by Will Potter on April 20, 2014
in Terrorism Court Cases
Kevin Olliff and Tyler Lang were driving through rural Illinois on August 15, 2013, at about 1 AM when they were pulled over by police. The cops say they stopped them because the brand-new green Prius had only temporary dealer plates. But rather than let them off with a warning, police asked to search the car.
Olliff and Lang refused to consent to the search and quickly realized that this wouldn’t be a normal traffic stop. After police separated them into two squad cars, Lang heard one officer on the police radio say of Olliff, “He’s on the terrorist watch list.”
Police brought out drug-sniffing dogs, and not surprisingly, they say the dogs smelled something (Lang says “the hardest drug in the car was caffeine”). When police searched the car, they found, among other items, bolt cutters and wire cutters. The two were charged with “possession of burglary tools,” a felony.
The items in Olliff’s car certainly sound sketchy when police list them out: bolt cutters and wire cutters; duffel bags full of sweatpants, sweatshirts, gloves, and ski masks; spray paint; concrete stain; laptop computers; bear spray; head lamps; latex gloves; walkie-talkies; rags; bleach. Most of us can have those things in our cars and not worry about being charged with a felony. According to the FBI, Olliff and Lang are not most people, though: They’re animal rights activists.
FBI agents made their presence known at the bail hearing, telling prosecutors that there have been unsolved fur-farm raids in the region and other farms may be targeted. They specifically mentioned the Aeschleman fox farm in Roanoke, one of the largest in the country and the site of the historic PETA investigation in the 1990s, which revealed sick and neglected animals pacing in their cages and being anally electrocuted.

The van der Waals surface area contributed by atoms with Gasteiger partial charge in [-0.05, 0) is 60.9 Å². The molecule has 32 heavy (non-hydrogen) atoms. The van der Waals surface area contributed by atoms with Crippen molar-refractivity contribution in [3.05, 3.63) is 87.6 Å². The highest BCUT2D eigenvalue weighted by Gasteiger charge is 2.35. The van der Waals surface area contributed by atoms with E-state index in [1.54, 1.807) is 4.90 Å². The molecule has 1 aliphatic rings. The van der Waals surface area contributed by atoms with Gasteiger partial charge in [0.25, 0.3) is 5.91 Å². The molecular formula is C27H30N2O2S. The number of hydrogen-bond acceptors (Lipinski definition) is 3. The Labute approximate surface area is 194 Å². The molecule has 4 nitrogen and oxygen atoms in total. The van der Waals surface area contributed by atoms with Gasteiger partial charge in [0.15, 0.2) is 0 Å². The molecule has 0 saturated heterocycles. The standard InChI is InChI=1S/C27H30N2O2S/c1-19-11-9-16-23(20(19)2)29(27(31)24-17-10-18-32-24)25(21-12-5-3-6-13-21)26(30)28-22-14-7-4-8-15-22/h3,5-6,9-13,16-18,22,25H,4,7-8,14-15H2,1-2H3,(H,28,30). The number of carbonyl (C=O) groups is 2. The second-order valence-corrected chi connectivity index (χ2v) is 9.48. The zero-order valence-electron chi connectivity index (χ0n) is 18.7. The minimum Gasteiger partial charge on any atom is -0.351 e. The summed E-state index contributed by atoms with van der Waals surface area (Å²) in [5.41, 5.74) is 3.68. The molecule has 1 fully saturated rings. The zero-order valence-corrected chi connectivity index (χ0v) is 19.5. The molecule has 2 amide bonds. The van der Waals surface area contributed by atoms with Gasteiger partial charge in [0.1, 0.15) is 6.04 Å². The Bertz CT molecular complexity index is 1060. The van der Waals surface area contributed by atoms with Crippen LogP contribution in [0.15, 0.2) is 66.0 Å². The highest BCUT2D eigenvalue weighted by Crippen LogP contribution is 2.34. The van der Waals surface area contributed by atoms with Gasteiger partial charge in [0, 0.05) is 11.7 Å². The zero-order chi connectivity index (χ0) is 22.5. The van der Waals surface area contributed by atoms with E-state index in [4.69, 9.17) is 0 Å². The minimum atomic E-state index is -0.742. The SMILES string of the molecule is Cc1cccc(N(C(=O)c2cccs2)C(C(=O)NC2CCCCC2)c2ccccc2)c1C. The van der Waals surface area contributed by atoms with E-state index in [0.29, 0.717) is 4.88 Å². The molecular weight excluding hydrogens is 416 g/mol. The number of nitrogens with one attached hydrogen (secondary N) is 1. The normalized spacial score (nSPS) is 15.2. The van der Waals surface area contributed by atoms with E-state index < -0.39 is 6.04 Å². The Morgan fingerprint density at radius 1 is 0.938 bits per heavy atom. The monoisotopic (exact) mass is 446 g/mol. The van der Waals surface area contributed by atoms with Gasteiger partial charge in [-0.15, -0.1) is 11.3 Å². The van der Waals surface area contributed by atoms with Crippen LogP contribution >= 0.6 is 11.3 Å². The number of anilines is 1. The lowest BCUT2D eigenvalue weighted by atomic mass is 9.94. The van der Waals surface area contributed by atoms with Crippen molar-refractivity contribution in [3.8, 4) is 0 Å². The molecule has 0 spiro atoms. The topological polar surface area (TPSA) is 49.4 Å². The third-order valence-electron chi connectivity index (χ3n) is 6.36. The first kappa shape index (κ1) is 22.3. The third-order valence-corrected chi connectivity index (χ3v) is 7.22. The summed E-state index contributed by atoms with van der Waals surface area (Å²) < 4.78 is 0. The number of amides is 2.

Bail was set at $100,000 for Lang and $200,000 for Olliff, or more than ten times the typical amount.
They were not charged with any fur-farm raid, or any other illegal activity. But the FBI and prosecutors hung the threat of additional charges over their heads, and they eventually accepted plea agreements. Lang, who accepted a plea deal for time served and was released in November, will only say that the items in the car were an “inconvenient circumstance,” and that they had no choice but to take a deal. Olliff was sentenced to 30 months in jail and is currently imprisoned in Vandalia, Illinois.
Lang says that although he received a much lighter sentence than Olliff, the FBI is clearly trying to send him a message. When he flew home from jail, he saw that he had four S’s on his boarding pass; he was singled out for additional security checks. Now, every time he travels he is searched by TSA and Homeland Security. Meanwhile, both his mother and step-mother have been visited by the FBI. Both refused to talk to the agents and have been supportive throughout the ordeal.
“The day after I got home [from jail], I went to a protest,” Lang says. “It was liberating for me, because I really did not want to let this make me afraid.”
Olliff continues to deny his involvement in the Animal Liberation Front, but is outspoken in his support for illegal direct action. In a statement from prison, he told supporters: “Get out into the streets. Better yet, get out into the countryside. Do what you know in your heart is right. You won’t regret it.”
His book list is like a giant middle finger to police, with Wireless Reconnaissance in Penetration Testing alongside Dressing the Man: Mastering the Art of Permanent Fashion. He also asked for a subscription to VICE.
His father, Stacey Olliff, says he’s frustrated with his son’s vocal support of direct action, and the fact that he has been in and out of jail for protesting and shoplifting throughout his 20s. But police are “taking things that otherwise wouldn’t be illegal and criminalizing them,” he says, “in order to turn the screws and send a message.”
“It’s frustrating to see this kind of repressive response from authorities,” he says. “But their goal is shutting down this activity, and when they happen to catch somebody they know, they want to make an example of them.”